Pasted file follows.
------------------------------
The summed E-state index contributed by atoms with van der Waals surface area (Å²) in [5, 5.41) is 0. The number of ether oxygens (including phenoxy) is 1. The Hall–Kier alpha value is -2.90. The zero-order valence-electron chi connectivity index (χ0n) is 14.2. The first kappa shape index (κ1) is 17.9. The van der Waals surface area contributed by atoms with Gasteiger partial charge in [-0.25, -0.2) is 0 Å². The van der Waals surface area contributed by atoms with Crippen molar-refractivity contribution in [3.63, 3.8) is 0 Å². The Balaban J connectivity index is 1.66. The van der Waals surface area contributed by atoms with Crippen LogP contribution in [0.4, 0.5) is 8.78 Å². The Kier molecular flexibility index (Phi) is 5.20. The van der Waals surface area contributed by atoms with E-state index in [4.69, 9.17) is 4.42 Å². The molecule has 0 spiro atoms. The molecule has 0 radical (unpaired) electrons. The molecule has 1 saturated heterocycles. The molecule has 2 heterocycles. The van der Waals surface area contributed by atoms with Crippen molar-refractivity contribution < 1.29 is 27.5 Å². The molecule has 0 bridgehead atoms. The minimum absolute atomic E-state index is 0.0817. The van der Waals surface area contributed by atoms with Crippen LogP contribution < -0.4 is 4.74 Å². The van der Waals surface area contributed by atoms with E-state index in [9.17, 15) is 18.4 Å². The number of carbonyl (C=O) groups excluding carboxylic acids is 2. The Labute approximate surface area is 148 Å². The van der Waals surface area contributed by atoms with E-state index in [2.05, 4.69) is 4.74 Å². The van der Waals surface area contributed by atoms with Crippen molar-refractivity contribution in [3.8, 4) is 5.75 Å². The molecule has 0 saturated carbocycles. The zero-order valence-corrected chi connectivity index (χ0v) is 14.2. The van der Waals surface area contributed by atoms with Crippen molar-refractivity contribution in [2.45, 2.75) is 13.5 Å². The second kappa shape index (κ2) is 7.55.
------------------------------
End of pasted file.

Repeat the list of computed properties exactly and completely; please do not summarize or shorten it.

The summed E-state index contributed by atoms with van der Waals surface area (Å²) in [5, 5.41) is 0. The number of ether oxygens (including phenoxy) is 1. The Hall–Kier alpha value is -2.90. The zero-order valence-electron chi connectivity index (χ0n) is 14.2. The first kappa shape index (κ1) is 17.9. The van der Waals surface area contributed by atoms with Gasteiger partial charge in [-0.25, -0.2) is 0 Å². The van der Waals surface area contributed by atoms with Crippen molar-refractivity contribution in [3.63, 3.8) is 0 Å². The Balaban J connectivity index is 1.66. The van der Waals surface area contributed by atoms with Crippen LogP contribution in [0.4, 0.5) is 8.78 Å². The Kier molecular flexibility index (Phi) is 5.20. The van der Waals surface area contributed by atoms with E-state index in [4.69, 9.17) is 4.42 Å². The molecule has 0 spiro atoms. The molecule has 0 radical (unpaired) electrons. The molecule has 1 saturated heterocycles. The molecule has 2 heterocycles. The van der Waals surface area contributed by atoms with Crippen molar-refractivity contribution < 1.29 is 27.5 Å². The molecule has 0 bridgehead atoms. The minimum absolute atomic E-state index is 0.0817. The van der Waals surface area contributed by atoms with Crippen LogP contribution < -0.4 is 4.74 Å². The van der Waals surface area contributed by atoms with E-state index in [9.17, 15) is 18.4 Å². The number of carbonyl (C=O) groups excluding carboxylic acids is 2. The Labute approximate surface area is 148 Å². The van der Waals surface area contributed by atoms with E-state index in [2.05, 4.69) is 4.74 Å². The van der Waals surface area contributed by atoms with Crippen molar-refractivity contribution in [3.8, 4) is 5.75 Å². The molecule has 0 saturated carbocycles. The zero-order valence-corrected chi connectivity index (χ0v) is 14.2. The van der Waals surface area contributed by atoms with Crippen molar-refractivity contribution in [2.45, 2.75) is 13.5 Å². The second kappa shape index (κ2) is 7.55.